NYT Opinion article on selling health data mentions some blockchain startups
The article is a part of a broader series by the New York Times on privacy. It takes a critical look at the movement to treat your data as "your property." Much of this discussion centers around Humanity
, a startup championing a 31st human right which would assert that your data is your property. I was unimpressed by their description of blockchains, they conflate using a blockchain to manage access to data with literally storing data on-chain.
The NYT points out the sensitivity around our health data and how property rights are often curtailed in the public's interest (e.g. we don't let people sell their kidneys.) They point out some problems with the metaphor of data as property and end with a look at a state level legislative initiative by Humanity, but without discussing what the proper way of treating health data is.
Directionally I think the idea of "data as property" is correct. Our data is being used without our consent or knowledge on a mass scale, and I am also working towards ending that practice. But, as a metaphor I think data as property is critically flawed.
Property is alienable, your data is not. If you sold your property to someone else it can be disassociated from you entirely. Your data, particularly your health data, never can be disassociated from you. It will always be about you and tied to you, even when "deidentified
." When you share your data to another party you're not only sharing 0s and 1s. You're sharing a digital representation of yourself. People don't "own" themselves as property, and their data isn't their "property" either.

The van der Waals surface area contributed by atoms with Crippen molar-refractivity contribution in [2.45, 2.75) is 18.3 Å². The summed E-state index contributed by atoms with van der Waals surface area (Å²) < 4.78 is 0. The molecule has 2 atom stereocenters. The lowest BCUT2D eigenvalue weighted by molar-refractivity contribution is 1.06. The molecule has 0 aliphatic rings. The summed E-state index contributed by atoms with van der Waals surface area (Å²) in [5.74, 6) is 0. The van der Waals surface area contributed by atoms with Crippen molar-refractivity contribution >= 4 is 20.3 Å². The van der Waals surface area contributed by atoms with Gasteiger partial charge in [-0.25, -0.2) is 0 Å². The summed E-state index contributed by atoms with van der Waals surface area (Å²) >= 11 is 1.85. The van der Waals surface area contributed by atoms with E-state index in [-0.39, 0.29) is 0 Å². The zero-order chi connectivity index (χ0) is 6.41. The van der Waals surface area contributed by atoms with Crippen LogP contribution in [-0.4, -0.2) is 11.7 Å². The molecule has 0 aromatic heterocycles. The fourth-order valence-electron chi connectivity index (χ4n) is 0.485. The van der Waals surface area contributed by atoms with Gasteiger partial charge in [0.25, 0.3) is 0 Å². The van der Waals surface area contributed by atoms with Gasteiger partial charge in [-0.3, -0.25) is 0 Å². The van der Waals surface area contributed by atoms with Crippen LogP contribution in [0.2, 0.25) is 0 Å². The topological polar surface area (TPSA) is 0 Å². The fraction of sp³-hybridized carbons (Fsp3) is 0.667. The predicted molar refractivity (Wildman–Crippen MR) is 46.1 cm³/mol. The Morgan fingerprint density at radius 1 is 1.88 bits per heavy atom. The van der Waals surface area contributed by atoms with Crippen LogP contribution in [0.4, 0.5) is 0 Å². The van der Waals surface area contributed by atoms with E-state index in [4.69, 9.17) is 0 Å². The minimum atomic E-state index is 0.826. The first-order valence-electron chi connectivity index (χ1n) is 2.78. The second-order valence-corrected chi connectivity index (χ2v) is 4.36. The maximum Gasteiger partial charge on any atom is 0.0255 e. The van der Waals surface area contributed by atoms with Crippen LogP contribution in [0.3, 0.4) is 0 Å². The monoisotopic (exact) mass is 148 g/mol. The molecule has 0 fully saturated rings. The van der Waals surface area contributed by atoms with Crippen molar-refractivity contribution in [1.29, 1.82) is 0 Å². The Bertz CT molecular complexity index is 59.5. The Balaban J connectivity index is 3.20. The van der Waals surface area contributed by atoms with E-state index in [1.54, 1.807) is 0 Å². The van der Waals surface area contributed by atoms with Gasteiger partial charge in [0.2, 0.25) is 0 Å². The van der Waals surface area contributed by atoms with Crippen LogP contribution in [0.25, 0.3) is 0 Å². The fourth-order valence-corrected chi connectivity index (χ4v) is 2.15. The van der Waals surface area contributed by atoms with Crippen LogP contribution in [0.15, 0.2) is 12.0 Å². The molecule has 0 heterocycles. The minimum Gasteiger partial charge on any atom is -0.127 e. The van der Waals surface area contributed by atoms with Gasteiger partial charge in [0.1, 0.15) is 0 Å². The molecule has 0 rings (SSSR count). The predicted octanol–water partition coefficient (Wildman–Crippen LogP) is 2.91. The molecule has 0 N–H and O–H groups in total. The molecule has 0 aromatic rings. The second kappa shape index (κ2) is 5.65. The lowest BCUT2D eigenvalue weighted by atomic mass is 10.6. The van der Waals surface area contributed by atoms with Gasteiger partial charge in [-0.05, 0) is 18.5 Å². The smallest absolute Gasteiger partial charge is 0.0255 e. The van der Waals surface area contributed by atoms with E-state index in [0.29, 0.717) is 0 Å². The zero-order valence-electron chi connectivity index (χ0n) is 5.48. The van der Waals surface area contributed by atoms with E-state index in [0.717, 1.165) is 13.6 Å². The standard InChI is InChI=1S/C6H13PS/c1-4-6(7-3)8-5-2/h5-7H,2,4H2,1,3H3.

That's not to say that I don't think people should ever be compensated for their health data per se, in fact the opposite is true. But we need a metaphor that offers a more compelling framework for thinking about data. There are many candidates: commodity, biospecimen, blood, oil, etc but I am most sympathetic towards the idea of thinking of data as labor. As with labor health data can be exploited and with this way of thinking we can naturally leverage a number of useful frameworks, like human rights and collective bargaining, to protect individuals from harms arising from power differentials.
A coauthor and I have a draft of a paper exploring this metaphor here
, and I'd encourage my readers to send me feedback if you read it. From FedTech Magazine: The FDA wants to Use Blockchain to Keep Food Safe
FedTech pulled together a number of quotes from Frank Yiannis, the FDA’s deputy commissioner for food policy and response, and a former exec at Walmart who was involved in Foodtrust. These are all old quotes, and likely stories I've shared here, but it's nice to read them in one place. A blockchain-based distributed public database for electron tomography
Someone tweeted this really cool paper at me. You can have a look at the live system here
.MediLedger's product verification solution goes live
The MediLedger project has been working on a solution for complying with the upcoming first milestone in the Drug Supply Chain Security Act ("DSCSA"). Their launch comes in advance of the November 2019 regulatory deadline, and is an important event as our industry adds another working product to its arsenal. You can read about that product in more depth here
. Their next products will be around streamlining chargebacks and complying with the next DSCSA deadline.I'll be on a ConsenSys webinar talking about blockchain in healthcare on Thursday
Tune in on July 11th from 12 - 1pm ET!